Applied Biochemistry and Biotechnology

, Volume 78, Issue 1–3, pp 547–559 | Cite as

Ethanol production using concentrated oak wood hydrolysates and methods to detoxify

  • Woo Gi Lee
  • Jin Suk Lee
  • Chul Seung Shin
  • Soon Chul Park
  • Ho Nam Chang
  • Yong Keun Chang
Article

Abstract

Ethanol production from concentrated oak wood hydrolysate was carried out to obtain a high ethanol concentration and a high ethanol yield. The effect of added inhibitory compounds, which are typically produced in the pretreatment step of steam-explosion on ethanol fermentation, was also examined. p-Hydroxybenzoic aldehyde, a lignin-degradation product, was the most inhibitory compound tested in this study. Compounds with additional methyl groups had reduced toxicity and the aromatic acids were less toxic than the corresponding aldehydes. The lignin-degradation products were more inhibitory than the sugar-derived products, such as furfural and 5-hydroxymethylfurfural (HMF). Adaptation of yeast cells to the wood hydrolysate and detoxification methods, such as using charcoal and overlime, had some beneficial effects on ethanol production using the concentrated wood hydrolysate. After treatment with charcoal and low-temperature sterilization, the yeast cells could utilize the concentrated wood hydrolysate with 170 as well as 140 g/L glucose, and produce 69.9 and 74.2 g/L ethanol, respectively, with a yield of 0.46–0.48 g ethanol/g glucose. In contrast, the cells could not completely utilize untreated wood hydrolysate with 100 g/L glucose. Low-temperature sterilization, with or without charcoal treatment, was very effective for ethanol production when highly concentrated wood hydrolysates were used. Low-temperature sterilization has advantages over traditional detoxification methods, such as using overlime, ion exchange, and charcoal, because of the reduction in the total cost of ethanol production.

Index Entries

Ethanol concentrated wood hydrolysate oak detoxification inhibitory compounds low-temperature sterilization 

Preview

Unable to display preview. Download preview PDF.

Unable to display preview. Download preview PDF.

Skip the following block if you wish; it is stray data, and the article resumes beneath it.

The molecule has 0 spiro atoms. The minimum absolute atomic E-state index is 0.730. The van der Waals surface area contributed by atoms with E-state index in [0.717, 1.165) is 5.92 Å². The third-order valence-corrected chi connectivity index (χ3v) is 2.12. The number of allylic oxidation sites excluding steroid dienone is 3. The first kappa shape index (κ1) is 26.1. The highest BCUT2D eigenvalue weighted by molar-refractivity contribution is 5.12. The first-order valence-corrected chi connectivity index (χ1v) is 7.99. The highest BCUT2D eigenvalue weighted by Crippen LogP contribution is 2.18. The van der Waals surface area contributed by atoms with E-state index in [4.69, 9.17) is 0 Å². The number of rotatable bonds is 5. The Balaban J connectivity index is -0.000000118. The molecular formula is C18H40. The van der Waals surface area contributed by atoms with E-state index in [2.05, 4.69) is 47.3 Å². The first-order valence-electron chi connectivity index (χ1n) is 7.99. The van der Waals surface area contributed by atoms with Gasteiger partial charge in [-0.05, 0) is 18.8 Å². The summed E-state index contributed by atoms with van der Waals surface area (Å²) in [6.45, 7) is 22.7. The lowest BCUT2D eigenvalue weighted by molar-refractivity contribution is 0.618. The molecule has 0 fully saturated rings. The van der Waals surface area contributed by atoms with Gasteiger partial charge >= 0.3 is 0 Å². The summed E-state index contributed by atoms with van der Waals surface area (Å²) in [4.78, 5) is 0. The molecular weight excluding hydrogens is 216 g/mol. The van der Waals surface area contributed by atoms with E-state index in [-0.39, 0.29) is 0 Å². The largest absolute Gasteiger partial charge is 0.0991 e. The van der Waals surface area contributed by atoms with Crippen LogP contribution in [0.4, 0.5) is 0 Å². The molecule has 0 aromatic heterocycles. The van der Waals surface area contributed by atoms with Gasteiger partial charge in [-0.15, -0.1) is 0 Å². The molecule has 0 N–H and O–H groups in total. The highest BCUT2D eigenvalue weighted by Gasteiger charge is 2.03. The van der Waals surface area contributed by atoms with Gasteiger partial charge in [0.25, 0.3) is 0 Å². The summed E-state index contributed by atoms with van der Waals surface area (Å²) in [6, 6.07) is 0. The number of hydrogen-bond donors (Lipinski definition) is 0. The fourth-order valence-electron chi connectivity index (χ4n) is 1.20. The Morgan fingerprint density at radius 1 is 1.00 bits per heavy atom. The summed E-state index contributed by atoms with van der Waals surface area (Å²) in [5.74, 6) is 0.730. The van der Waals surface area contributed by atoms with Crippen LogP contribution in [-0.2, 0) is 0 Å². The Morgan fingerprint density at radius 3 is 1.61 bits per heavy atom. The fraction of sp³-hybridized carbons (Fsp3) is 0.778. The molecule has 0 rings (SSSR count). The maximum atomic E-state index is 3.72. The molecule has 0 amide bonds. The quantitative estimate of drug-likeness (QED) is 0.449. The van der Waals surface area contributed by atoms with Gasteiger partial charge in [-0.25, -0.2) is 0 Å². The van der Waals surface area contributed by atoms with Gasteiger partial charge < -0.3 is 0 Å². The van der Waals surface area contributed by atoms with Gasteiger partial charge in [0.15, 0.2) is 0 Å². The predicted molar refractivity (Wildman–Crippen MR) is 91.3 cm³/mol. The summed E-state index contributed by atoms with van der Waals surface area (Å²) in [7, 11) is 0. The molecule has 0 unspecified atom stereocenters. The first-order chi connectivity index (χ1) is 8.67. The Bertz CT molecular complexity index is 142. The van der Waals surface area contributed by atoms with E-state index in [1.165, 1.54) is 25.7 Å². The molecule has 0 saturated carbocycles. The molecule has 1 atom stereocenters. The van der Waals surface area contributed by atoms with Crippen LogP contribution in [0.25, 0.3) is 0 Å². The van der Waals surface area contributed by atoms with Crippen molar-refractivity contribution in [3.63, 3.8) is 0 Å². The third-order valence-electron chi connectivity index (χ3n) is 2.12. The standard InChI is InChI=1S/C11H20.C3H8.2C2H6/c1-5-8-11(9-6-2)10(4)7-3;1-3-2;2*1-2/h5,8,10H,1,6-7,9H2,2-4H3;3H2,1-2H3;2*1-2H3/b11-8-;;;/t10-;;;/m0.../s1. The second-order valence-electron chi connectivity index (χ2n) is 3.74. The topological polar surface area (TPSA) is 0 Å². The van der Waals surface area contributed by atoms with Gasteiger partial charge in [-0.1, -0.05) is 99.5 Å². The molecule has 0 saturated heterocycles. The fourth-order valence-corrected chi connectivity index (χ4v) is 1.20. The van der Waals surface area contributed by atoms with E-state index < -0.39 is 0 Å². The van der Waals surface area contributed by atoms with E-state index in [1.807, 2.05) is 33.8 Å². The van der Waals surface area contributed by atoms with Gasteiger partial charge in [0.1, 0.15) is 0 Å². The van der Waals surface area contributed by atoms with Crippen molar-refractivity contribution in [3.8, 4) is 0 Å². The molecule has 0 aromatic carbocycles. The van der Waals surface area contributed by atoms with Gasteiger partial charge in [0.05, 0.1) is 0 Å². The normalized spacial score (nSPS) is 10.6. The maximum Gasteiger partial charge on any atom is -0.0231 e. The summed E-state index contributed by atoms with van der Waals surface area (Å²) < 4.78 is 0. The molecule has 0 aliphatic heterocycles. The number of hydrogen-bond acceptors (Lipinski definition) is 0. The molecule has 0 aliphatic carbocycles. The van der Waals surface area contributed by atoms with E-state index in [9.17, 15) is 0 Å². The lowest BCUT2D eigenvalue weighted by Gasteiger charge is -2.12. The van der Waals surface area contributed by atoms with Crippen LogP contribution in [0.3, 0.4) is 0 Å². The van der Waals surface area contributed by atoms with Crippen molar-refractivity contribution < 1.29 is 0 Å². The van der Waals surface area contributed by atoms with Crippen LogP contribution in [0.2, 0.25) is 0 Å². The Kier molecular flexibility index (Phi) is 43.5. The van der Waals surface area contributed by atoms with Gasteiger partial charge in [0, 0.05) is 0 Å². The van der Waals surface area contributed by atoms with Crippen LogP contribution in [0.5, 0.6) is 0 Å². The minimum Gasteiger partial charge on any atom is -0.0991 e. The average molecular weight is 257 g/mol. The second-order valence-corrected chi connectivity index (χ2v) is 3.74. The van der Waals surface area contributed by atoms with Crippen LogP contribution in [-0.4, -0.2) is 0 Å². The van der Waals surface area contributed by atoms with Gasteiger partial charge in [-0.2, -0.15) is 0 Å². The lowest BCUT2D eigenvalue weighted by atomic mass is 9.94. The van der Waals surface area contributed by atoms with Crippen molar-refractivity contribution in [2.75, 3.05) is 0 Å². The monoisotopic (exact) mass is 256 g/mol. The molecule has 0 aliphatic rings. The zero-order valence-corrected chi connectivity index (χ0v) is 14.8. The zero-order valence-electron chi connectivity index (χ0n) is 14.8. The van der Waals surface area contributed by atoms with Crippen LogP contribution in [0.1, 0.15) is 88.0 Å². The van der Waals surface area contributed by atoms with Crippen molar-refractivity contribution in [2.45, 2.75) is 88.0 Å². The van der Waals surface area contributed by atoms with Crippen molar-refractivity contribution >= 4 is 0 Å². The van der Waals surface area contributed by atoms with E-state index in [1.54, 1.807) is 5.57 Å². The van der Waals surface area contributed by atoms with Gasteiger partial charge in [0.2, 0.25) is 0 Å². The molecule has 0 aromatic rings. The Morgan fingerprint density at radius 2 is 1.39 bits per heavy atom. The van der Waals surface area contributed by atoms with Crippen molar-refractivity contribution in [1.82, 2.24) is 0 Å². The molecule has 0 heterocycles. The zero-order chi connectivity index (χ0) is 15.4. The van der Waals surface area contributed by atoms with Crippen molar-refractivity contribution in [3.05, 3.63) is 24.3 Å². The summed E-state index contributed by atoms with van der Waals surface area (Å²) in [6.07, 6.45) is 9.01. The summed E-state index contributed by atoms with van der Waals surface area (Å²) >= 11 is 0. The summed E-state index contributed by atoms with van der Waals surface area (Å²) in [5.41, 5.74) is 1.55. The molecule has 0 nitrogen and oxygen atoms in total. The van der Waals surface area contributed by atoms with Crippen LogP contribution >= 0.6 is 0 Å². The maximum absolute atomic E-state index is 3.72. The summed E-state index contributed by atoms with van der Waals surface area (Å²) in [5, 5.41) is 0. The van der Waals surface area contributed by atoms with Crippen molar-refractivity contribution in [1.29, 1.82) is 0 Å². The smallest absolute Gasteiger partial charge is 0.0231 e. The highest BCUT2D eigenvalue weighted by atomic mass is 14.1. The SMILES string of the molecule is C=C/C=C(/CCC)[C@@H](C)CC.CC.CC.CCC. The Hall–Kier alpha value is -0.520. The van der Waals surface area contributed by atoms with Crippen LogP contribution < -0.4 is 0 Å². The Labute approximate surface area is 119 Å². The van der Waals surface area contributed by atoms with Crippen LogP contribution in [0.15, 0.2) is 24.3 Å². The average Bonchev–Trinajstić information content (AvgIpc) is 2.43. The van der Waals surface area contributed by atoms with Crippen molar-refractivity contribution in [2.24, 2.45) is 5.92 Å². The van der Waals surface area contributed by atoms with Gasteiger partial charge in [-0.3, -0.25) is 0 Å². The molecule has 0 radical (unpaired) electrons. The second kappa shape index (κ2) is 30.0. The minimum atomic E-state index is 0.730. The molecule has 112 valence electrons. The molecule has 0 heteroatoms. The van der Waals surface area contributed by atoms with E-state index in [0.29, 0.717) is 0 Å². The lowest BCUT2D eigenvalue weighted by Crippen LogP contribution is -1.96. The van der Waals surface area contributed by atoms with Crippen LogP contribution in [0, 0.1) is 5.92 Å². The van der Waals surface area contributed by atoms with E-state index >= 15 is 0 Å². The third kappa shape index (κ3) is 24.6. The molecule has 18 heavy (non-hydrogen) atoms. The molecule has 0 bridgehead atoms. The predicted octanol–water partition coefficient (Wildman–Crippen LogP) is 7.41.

References

  1. 1.
    Lynd, L. R. (1990), Appl. Biochem. Biotechnol. 24–25, 695–719.Google Scholar
  2. 2.
    Ballerini, D., Desmarquest, J. P., Pourquie J., Native, F., and Rebeller, M. (1994), Bioresource Technol. 50, 17–23.CrossRefGoogle Scholar
  3. 3.
    Olsson, L. and Hahn-Hägerdal, B. (1996), Enzyme Microb. Technol. 18, 312–331.CrossRefGoogle Scholar
  4. 4.
    von Sivers, M. and Zacchi, G. (1996), Bioresource Technol. 56, 131–140.CrossRefGoogle Scholar
  5. 5.
    Brownell, H. H., Yu, E. K. C., and Saddler, J. N. (1986), Biotechnol. Bioeng. 28, 792–801.CrossRefGoogle Scholar
  6. 6.
    Shell, D. J., Torget, R., Power, A., Walter, P. J., Grohmann, K., and Hinman, N. D. (1991), Appl. Biochem. Biotechnol. 28–29, 87–97.Google Scholar
  7. 7.
    Ramos, L. P., Breuil, C., and Saddler, J. N. (1992), Appl. Biochem. Biotechnol. 34–35, 37–48.Google Scholar
  8. 8.
    Nunes, A. P., and Pourquie, J. (1996), Bioresource Technol. 57, 107–110.CrossRefGoogle Scholar
  9. 9.
    Mes-Hartree, M., Hogan, C., Hayes, R. D., and Saddler, J. N. (1983), Biotechnol. Lett. 5, 101–106.CrossRefGoogle Scholar
  10. 10.
    Mes-Hartree, M. and Saddler, J. N. (1983), Biotechnol. Lett. 5, 531–536.CrossRefGoogle Scholar
  11. 11.
    Clark, T. A. and Mackie, K. L. (1984), J. Chem. Tech. Biotechnol. 34B, 101–110.Google Scholar
  12. 12.
    Ando, S., Arai, I., Kiyoto, K., and Hanai, S. (1986), J. Ferment. Technol. 64, 567–570.CrossRefGoogle Scholar
  13. 13.
    Burtscher, E., Bobleter, O., Schwald, W., Concin, R., and Binder, H. (1987), J. Chromatogr. 390, 401–412.CrossRefGoogle Scholar
  14. 14.
    Tran, A. V. and Chambers, R. P. (1985), Biotechnol. Lett. 11, 841–846.CrossRefGoogle Scholar
  15. 15.
    Sanchez, B. and Bautista, J. (1988), Enzyme Microb. Technol. 10, 315–318.CrossRefGoogle Scholar
  16. 16.
    Palmqvist, E., Hahn-Hägerdal, B., Galbe, M., and Zacchi, G. (1996), Enzyme Microb. Technol. 19, 470–476.CrossRefGoogle Scholar
  17. 17.
    Ranatunga, T. D., Jervis, J., Helm, R. F., McMillan, J. D., and Hatzis, C. (1997), Appl. Biochem. Biotechnol. 67, 185–198.Google Scholar
  18. 18.
    Chung, I. S. and Lee, Y. Y. (1985), Biotechnol. Bioeng. 27, 308–315.CrossRefGoogle Scholar
  19. 19.
    Parajo, J. C., Dominguez, H., and Dominguez, J. M. (1996), Bioresource Technol. 57, 179–185.CrossRefGoogle Scholar
  20. 20.
    Rivard, C. J., Engel, R. E., Hayward, T. K., Nagle, N. J., Hatzis, C., and Philippidis, G. P. (1996), Appl. Biochem. Biotechnol. 57–58, 183–191.Google Scholar
  21. 21.
    Palmqvist, E., Hahn-Hägerdal, B., Szengyel, Z., Zacchi, G., and Reczey, K. (1997), Enzyme Microb. Technol. 20, 286–293.CrossRefGoogle Scholar
  22. 22.
    Ghose, T. K. (1987), Pure Appl. Chem. 59, 257–268.Google Scholar
  23. 23.
    Banerjee, N., Bhatnagar, R., and Viswanathan, L. (1981), Enzyme Microb. Technol. 3, 24–28.CrossRefGoogle Scholar
  24. 24.
    Banerjee, N. and Viswanathan, L. (1981), Eur. J. Appl. Microbiol. Biotechnol. 11, 226–228.CrossRefGoogle Scholar

Copyright information

© Humana Press Inc. 1999

Authors and Affiliations

  • Woo Gi Lee
    • 1
    • 2
  • Jin Suk Lee
    • 1
  • Chul Seung Shin
    • 1
  • Soon Chul Park
    • 1
  • Ho Nam Chang
    • 2
  • Yong Keun Chang
    • 2
  1. 1.Biomass Research TeamKorea Institute of Energy ResearchTaejonKorea
  2. 2.BPERC and Department of Chemical EngineeringKorea Advanced Institute of Science and TechnologyTaejonKorea

Personalised recommendations